Kelley Winter: LSE Counselor helps students reach their goals


Kelley Winter

In this week’s Humans of LSE, the spotlight is on LSE Counselor, Kelley Winter. She has been helping students deal with a variety of issues including COVID-19.

Jacob Miller, Copy Editor

Through the doors of Lincoln Southeast, there are many friendly faces that can instantly make your day brighter. One of those faces belongs to Southeast Counselor, Kelley Winter. Winter works with 9th through 12th graders with last names between Mee and Pa, acting as a guide for kids on their emotional roller coaster through high school. 

One of her priorities in helping students is fixing any problems with schedules, but she also helps them with college and post-secondary planning. She talks to a lot of students about a variety of topics. “Sometimes they have things going on in their life, and sometimes they just need a place to kind of get rid of that information and vent,” said Winter.

Every day Winter is constantly helping kids get through high school. This usually involves catching up on emails in the morning, but the rest of her day is filled with conferences with students and Zoom meetings. “I spend a lot of my day just trying to help students. I get a lot of phone calls from parents that I take,” said Winter. 

Schedule fixes, social/emotional problems and post-secondary planning are the main issues students at Southeast struggle with, and it is important to have a counselor that can advocate for those students.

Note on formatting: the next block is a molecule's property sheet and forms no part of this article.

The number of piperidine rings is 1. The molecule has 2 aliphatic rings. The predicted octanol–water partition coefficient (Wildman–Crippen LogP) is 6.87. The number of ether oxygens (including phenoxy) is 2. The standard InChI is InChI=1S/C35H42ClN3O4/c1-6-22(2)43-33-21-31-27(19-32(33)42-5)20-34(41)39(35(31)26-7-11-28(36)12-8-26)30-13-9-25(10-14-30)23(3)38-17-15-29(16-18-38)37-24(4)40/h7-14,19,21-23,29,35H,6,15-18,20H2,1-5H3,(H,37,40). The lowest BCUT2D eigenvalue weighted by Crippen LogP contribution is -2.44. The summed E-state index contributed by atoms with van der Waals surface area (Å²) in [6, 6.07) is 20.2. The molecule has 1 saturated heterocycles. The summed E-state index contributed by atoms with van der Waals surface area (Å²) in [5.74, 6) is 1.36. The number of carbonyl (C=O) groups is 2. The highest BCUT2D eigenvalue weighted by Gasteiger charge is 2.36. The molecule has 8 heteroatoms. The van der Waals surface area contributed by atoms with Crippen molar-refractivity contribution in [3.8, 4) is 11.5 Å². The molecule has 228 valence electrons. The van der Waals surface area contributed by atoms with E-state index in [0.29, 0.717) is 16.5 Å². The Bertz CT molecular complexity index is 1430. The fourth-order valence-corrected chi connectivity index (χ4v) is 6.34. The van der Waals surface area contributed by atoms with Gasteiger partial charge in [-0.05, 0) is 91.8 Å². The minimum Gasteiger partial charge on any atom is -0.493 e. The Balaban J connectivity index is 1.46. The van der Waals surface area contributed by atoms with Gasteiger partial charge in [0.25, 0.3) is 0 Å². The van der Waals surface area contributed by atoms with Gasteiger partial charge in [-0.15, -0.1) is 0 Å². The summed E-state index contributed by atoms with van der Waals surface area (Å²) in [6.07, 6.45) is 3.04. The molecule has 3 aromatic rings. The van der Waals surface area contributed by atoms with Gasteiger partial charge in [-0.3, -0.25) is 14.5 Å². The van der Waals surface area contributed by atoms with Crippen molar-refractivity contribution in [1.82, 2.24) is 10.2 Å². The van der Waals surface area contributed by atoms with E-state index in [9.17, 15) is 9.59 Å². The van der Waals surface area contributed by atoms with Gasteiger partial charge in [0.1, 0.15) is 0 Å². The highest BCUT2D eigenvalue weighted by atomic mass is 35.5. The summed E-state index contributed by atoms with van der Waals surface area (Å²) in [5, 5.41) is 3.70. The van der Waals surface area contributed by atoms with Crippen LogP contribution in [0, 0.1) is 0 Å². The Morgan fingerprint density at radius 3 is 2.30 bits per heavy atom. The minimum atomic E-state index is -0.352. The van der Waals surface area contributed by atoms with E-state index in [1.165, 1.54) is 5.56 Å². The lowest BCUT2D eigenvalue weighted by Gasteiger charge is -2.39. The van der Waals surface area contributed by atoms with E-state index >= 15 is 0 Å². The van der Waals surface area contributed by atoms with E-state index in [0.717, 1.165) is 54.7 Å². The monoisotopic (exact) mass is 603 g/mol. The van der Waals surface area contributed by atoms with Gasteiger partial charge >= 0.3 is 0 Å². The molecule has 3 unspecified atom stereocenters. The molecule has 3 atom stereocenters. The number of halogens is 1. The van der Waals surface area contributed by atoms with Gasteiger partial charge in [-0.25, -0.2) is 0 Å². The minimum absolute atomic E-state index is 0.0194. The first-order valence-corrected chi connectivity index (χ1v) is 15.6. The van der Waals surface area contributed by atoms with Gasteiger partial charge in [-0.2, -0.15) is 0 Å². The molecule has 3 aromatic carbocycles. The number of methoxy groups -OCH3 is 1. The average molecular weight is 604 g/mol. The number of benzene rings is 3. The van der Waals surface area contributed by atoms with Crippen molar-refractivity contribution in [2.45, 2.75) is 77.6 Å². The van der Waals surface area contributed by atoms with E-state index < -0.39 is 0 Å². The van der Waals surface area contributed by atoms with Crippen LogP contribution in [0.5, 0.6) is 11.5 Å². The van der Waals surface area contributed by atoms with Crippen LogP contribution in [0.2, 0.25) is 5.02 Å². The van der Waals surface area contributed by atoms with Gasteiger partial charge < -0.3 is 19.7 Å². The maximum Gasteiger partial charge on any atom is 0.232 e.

Growing up, Winter decided to become a counselor in high school, and it was a rough journey. “When I was in high school, I had a counselor and I did not have a great experience,” said Winter. Being told that she was not college material only motivated her to become a counselor and be the advocate for the future. “I want to be that person, and I want to help students reach their goals and their full potential.” 

Winter loves to see the growth of her students each year, and it makes her feel accomplished. She hopes to make an impact on many more students and help the next generation of school counselors for the future. “Be open to new ideas, and be open to doing things differently. Try new things because what might work one year doesn’t work the next year.”